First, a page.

Launching the catalogue of the LGCHT

UWL archives hold the records of The London Geller College of Hospitality and Tourism (LGCHT) which began teaching over 70 years. The archive has been catalogued and descriptions are now available to search on UWL archives’ online catalogue The collection includes a number of interesting photos from early on in the life of the College, some of which are featured within this article.

College staff, 1953: Mr. P. B. White, Mr. V. Ceserani, Mr. E. Jonckheere, Mr. R. G. Hudswell, Mr. S. Grey, Mr. F. P. Sharman, Mr. B. A. Liebold, Mrs. J. Bowes, Miss N. Brien, Mrs. N. Bradley, Miss E.F. M. King, Miss K. Witchell, Miss M. Hisee, Mrs. G.G. Cook

Mr. R.G. Hudswell, Pat Halligan, Roy Hudswell, Richard Ellewood, Ann Carter, Miss M. King, 1953

Demonstrations at Hotelympia with Miss. M. King in the centre, 1950

Miss E. F. M. King, Mrs. Eyinade Omidiora, Margaret Wallbank, 1955

The LGCHT began as the Acton Hotel and Catering School opening in 1948.

Doreen Francis, Mr. Danby, Rex Foster, 1949

The school developed a worldwide reputation under the experienced leadership of Mary King and Gerry Hudswell and other staff from within the hotel and catering industry. Victor Ceserani joined the college a few years later and the School left Acton Technical College (Woodlands Parade, W3) to become part of Ealing Technical College in 1957. The School brought with it a reputation for being one of the top training schools in the country with students going on to work in top restaurants in Paris and London, and many also going on to work as cabin staff for airlines such as BOAC (British Overseas Airways Cooperation) and BEA (British European Airways).


The School moved into the present location at St Mary’s Road, Ealing in 1962 as The Ealing School of Hotel Keeping and Catering. The East wing was added to the College to house the additional students and in 1962 a restaurant was opened where the public could eat lunch for approximately 35p cooked by trainee chefs and served by the hospitality students, a forerunner for ‘Pillars’ restaurant at UWL today.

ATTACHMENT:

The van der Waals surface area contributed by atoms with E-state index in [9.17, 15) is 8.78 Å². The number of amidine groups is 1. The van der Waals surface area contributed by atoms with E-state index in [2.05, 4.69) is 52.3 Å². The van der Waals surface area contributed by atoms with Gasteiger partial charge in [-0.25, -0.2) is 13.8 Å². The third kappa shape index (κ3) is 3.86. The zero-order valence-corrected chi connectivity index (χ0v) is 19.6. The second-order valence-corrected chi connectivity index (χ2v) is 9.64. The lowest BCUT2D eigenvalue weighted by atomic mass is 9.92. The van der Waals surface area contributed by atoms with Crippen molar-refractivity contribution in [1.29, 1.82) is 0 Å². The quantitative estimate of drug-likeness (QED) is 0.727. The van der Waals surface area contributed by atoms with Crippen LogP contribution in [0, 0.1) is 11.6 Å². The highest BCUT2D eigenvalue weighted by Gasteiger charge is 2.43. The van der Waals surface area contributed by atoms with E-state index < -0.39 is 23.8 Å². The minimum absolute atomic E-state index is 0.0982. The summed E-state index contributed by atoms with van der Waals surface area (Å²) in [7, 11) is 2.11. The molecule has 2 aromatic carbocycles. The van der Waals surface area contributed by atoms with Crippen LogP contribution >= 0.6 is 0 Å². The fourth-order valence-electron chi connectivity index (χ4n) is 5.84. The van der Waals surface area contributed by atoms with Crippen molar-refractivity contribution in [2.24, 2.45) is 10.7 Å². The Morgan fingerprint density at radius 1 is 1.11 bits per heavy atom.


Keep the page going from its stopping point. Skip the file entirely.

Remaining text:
Hotel receptionist training showing Judith Range, 1955

In the beginning catering students kept handwritten notes of recipes taken down from the blackboard however Ceserani and fellow lecturer Ronald Kinton decided to print recipes leading to the publication of Practical Cookery which went on to become a popular textbook for catering students across the country.

 In 1975 Ealing Technical College was turned into Ealing College of Higher Education. Influential catering lecturer Ceserani retired in 1980 and the School continued to develop expertise in management education. In 1991 the Ealing College of Higher Education merged with Queen Charlotte’s College and Thames Valley College to form the Polytechnic of West London and became Thames Valley University a year later. This was a time of expansion for the college and saw the introduction of the Postgraduate Diploma of Hospitality Management and the strengthening of international links. The following decades saw the development of honours degrees in culinary arts and the introduction of foundations degrees in Hospitality Management. The school was renamed the London Geller College of Hospitality and Tourism in 2016 in honour of the University Chancellor and Alumnus, Laurence Geller, CBE.

2016, from left to right: Chris Humphries,CBE (UWL’s Chair of the Board of Governors), Professor Peter John (UWL’s Vice Chancellor) with Ruth and Laurence Geller,CBE

The College continues to offer provision in Culinary Arts, Hospitality and Hotel Management as well as Aviation, Tourism, Events, Leisure and Transport Management at degree and post graduate levels. In 2018 the Heathrow Exhibition was opened at the Ealing Campus, with links to the aviation courses available at UWL which have been expanded further with the introduction of the Aviation Management and Commercial Pilot License degree beginning in 2019.

‘Heathrow: The Journey’ exhibition at UWL’s Ealing Campus, St Mary’s Road

For more information on the collections available at UWL archives, see the UWL archives web page: 

Spotlight on the archive: the end of World War II and the development of Heathrow Airport

Those who have had the opportunity to visit UWL’s onsite exhibition Heathrow: The Journey may recall hearing a sound clip of Neville Chamberlain’s famous declaration of war in 1939. Chamberlain flew via Heston Aerodrome, a short distance from Heathrow Airport, to Munich for the infamous peace talks with German Chancellor Adolf Hitler in September of 1938. The end of the Second World War played an important part in the establishment of London Airport (later known as Heathrow Airport) and in the provision of the initial facilities and equipment. For example, the initial terminal buildings were former army tents used by troops as accommodation during the conflict.

Starlight: first aircraft to fly from London Airport, 1/1/1946 (CC Heathrow Archive/Graham Bridges/Cliff Alabaster/British Airways Heritage Centre)

London Airport showing early terminal tents, 1946

The first aircraft which took off from London Airport were often converted bombers previously used during the war. A converted Lancaster bomber ‘Starlight’ took off on 1st January 1946 for British South American Airways (BSSA) to Buenos Aires and is reported to be the first flight from London Airport.

Harold Balfour questions Air Commodore before mission in France,_1st_Baron_Balfour_of_Inchrye#/media/File:Royal_Air_Force-_France,_1939-1940._C337.jpg